25th Trillium Award

Garden City Writing

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Mahtay Cafe in St. Catharines (photo courtesy of Greg Johnson)

By Harry Tournemille

The life of a writer, you've got it made. Ever hear that? I get it every once in awhile, usually from people who don't write. The conversation begins with how rough their work week has been, the revelation of a particular bit of drama, and then the comment. I assume they have a romantic notion of what a writer is, what it means to write. Perhaps they think I parade around in my pyjamas all day, staring out the windows at cats and squirrels. That I am insulated from the woes of the world, from real people and their endless pursuits. That I revel in what does not matter. How can I tell them otherwise? The truth is writing can be a painful grind, but it's a truth known only to writers.

Two years ago I moved to St. Catharines with my family. We were living in B.C., tucked into a reasonably welcome bit of Vancouver's suburbia, and going through the motions of commuter living. I was studying Writing and Philosophy while my wife was working as a 3D senior artist for a video game company. Life was crazy. Days bled one into the next, along with a sense of spinning our wheels. We asked ourselves what we were trying to keep up with and discovered we were chasing nothing. Our hectic lifestyle was our own doing. So we moved.

The change of location was a momentary breath of fresh air. Our move to St. Catharines allowed us to meet new, beautiful and creative people. We set up in Port Dalhousie and discovered the benefits of daily walks through beautiful neighborhoods. We felt inspired to live differently from before. We bought mountain bikes. But from a writer's perspective, once that honeymoon period wore off, the real work of writing was right where I left it. The struggle between discipline and distraction as tangible here as anywhere else.

As writers we are not insulated from the rest of the world — even when the process requires distancing ourselves at times. To the contrary, we become overly-invested in what goes on around us. Writing — as with any creative art form — requires this connection. Our continuous experiences and learning provide the impetus for our writing. These connections borne of a desire to understand, to reiterate, to change. When I write, I desperately want form and prose to be mixed with a relevance that comes only from careful observation, from an uninhibited desire to document.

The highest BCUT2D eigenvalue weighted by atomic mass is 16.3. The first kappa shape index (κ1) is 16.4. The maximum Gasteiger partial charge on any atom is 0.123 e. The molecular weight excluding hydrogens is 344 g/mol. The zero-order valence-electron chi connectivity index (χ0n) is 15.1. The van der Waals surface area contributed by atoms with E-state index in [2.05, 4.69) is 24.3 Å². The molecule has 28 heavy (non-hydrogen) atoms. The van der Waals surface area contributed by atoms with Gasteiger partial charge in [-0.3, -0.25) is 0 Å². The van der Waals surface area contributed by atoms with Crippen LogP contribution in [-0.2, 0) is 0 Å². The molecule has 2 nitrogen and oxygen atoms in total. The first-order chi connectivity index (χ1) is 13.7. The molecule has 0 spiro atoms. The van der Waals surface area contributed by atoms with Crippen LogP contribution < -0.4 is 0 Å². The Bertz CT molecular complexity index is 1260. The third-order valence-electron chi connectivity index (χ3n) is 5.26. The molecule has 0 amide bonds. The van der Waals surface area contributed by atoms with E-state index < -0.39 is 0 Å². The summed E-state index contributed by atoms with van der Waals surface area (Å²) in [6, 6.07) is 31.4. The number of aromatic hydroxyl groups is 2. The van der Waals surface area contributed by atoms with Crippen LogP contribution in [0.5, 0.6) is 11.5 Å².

I know this sounds like glorification. But serious writing needs to be glorified in the same way many glorify ambitious business plans or wealthy aspirations. We have to value ourselves and what we do in order to even begin to sit down and write. In this capacity, I think we require a sense of community far greater than most. The collective of artist and art, want and need. A sentiment lost on those not invested, which is why comments about an easy life can be difficult to accept.

As for pyjamas, I'm wearing them now. They are plaid and comfortable and make me look vaguely like a Seattle grunge wannabe (which I am). However, I do not have an office. I am nomadic with my writing habits. I hit up coffee shops like Mahtay or Starbucks or The Irrististible Bean. I hang out in the St. Catharines Public Library or stay home and pound away on the glass-top desk in our rec room. I enjoy the steady hum of people around me. I like to eavesdrop. Last week, I listened as a born-again Christian tried to educate a random stranger on the moral validity of conservative politics. I wrote bits of the conversation down. I watched an elderly man try to hold onto a coffee cup with palsied hands while smiling at his doting partner. Wrote that down too.

This, for me, is what makes writing (and art) noble. No matter what our location, what our motivations are for being in a particular space at a particular time, writers and artists inhabit the world differently than others. We see occurrences between humans or in nature as metaphor and parallel, half-truths or half-buried truths. Multimodal questions without clear answers — without the necessity of an answer (sometimes the questioning is enough). We find it difficult to let things go and move on. We agonize over details others completely ignore or take for granted. For us, that is where the value is — this pursuit of seeing the world as something more, something other. And the need for it to be so.

Harry Tournemille is a writer living in St. Catharines with his wife and daughter. His publications have done nothing to alleviate his nostalgic affection for 1990s Seattle music. He is currently working on his first novel with the gracious assistance of the Ontario Arts Council. To find out more about Harry visit him at his blog The Threshold and follow him on Twitter at @HTournemille.

Photo of Mahtay Cafe by Greg Johnson. To view more of Greg's work, visit him at his virtual gallery and look for Greg Johnson Photography on Facebook.

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